Securing Education: Lithuania and Taiwan Built Advanced Bomb Shelter in Irpin

21 June, 2024

On June 19th, the community of Irpin unveiled the newly completed anti-radiation bomb shelter at kindergarten No. 9 in Kozyntsi near Irpin. Lithuania and Taiwan are behind the EUR 500,000 project, which provides children and staff with a necessary equipped bomb shelter for 90 people, ensuring the kindergarten remains operational.

The previous basement, used as a shelter, was constructed in 1983 as part of the main building. It was not adapted for civil protection functions and did not meet the requirements for this type of premises.

“The old shelter was very primitive: a basement lacking adequate ventilation, water supply, and drainage, with only one exit, which is dangerous in case a strike causes rubble to fall and block the way out. During long-lasting air alarms, children had to spend extended periods in a stuffy basement, eat, and sleep there. The high humidity caused even children’s blankets to become damp,” explained the kindergarten director, Olga Tarashenko.

The project aimed to transform the existing basement of the kindergarten into a fully equipped, safe, and comfortable shelter with anti-radiation protection. Now it meets modern safety standards and provides children with a secure and stress-free environment. The premises are fully equipped with everything necessary: bathrooms for children and adults, replacing the previous need for bio-toilets, a sports corner, a nurse’s office, and a kitchen. The bomb shelter features child-friendly furniture and educational and recreational equipment.

The visit of Viktorija Čmilytė-Nielsen, the Speaker of the Lithuanian Parliament, graced the opening ceremony. The community, parents, children, and local government officials shared their emotions and hopes for a secure and peaceful future for the children.

“Commencing reconstruction efforts now, without waiting for Ukraine’s final victory, reinforces the country’s resilience. It is crucial that civilians return to normal life and feel safer as swiftly as possible. Lithuania remains steadfast in its support of Ukraine’s reconstruction efforts and pledges to continue this support for as long as it takes. I encourage other countries to join us in taking a more active role in reconstruction projects in Ukraine,” states Viktorija Čmilytė-Nielsen, Speaker of the Seimas of the Republic of Lithuania.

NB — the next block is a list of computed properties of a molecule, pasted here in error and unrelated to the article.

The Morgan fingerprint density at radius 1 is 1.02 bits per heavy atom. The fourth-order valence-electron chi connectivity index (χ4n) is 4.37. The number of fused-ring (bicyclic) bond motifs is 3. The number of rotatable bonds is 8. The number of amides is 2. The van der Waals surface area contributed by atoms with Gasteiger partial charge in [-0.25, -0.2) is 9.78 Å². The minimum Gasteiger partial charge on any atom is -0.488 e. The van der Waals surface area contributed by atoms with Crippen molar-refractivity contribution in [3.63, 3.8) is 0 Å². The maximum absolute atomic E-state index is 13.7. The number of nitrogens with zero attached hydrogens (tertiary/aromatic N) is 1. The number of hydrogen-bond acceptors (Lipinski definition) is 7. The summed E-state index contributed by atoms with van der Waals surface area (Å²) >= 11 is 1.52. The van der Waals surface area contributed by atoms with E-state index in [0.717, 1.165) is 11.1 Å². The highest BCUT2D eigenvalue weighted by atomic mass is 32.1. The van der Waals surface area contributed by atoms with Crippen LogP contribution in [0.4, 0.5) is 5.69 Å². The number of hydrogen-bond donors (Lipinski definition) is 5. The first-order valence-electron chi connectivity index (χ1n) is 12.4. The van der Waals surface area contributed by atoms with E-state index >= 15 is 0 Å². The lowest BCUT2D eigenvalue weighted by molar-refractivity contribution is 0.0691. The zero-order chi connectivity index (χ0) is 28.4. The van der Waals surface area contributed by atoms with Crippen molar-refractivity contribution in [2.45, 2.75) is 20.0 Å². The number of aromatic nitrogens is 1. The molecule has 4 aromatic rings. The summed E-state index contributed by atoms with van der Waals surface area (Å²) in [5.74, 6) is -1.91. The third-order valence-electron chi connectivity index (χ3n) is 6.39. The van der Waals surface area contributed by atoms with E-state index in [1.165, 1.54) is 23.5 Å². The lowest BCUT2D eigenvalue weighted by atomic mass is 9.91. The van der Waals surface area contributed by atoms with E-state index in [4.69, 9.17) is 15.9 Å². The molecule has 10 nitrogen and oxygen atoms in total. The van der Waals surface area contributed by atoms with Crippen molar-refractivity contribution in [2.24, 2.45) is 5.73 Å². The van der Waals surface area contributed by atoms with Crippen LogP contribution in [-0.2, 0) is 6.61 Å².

The kindergarten serves not only Kozyntsi but also children from villages 3-5 km away. According to the kindergarten’s director, the new shelter will protect children and provide a friendly space to learn and play, even when air raid sirens are on. She emphasized that parents can now work with much more peace of mind.

“Since the total invasion of Russia on Ukraine in 2022, the determination of defending their own country, as well as the courage and resilience demonstrated by the Ukraine people has deeply moved the Taiwanese people. Taiwan has been providing its unwavering support for Ukraine. Some of the projects were implemented in close partnership with Lithuanian’s CPVA. The advanced bomb-shelter project serves yet another example that Taiwan cares and Taiwan can help.

One of the reasons that we’ve been focusing on rebuilding educational facilities is that we believe children are the future of the country. Their rights for education should be secured at any cost. With the opening of this facility, we seek comfort in assuring the rights for education of 90 children won’t be disrupted by war, or at least in the minimal possible way. We thank the government of Lithuania for working closely with Taiwan. Our gratitude also goes to the professional and hard-working staff members of CPVA for realizing this project, despite all the difficulties,” says Representative Constance Wang of the Taiwanese Representative office in Lithuania.

The project, implemented by CPVA, was completed in just five months — four months ahead of schedule.

The kindergarten director noted that, in light of the ongoing war, some children currently stay abroad in various countries. She suggested that the presence of a shelter and a safe space for the little ones might influence the parents’ decision to return.

“Helping to ensure the safe education of children is a priority for Lithuania’s recovery projects in Ukraine. This is not CPVA’s first project in this domain. Previously CPVA already renovated a shelter in Ruta kindergarten and built the first standalone bomb shelter for the rebuilt Borodianka school. Currently, CPVA implements the EU-Lithuanian project to construct new bomb shelters in high-risk areas. We are happy that the children of Kozyntsi will now have this safe place to learn and grow,” stated Anna Moliboha, CPVA representative in Ukraine.

Lithuania finances Ukraine’s reconstruction projects through the Fund for Development Cooperation and Humanitarian Aid.


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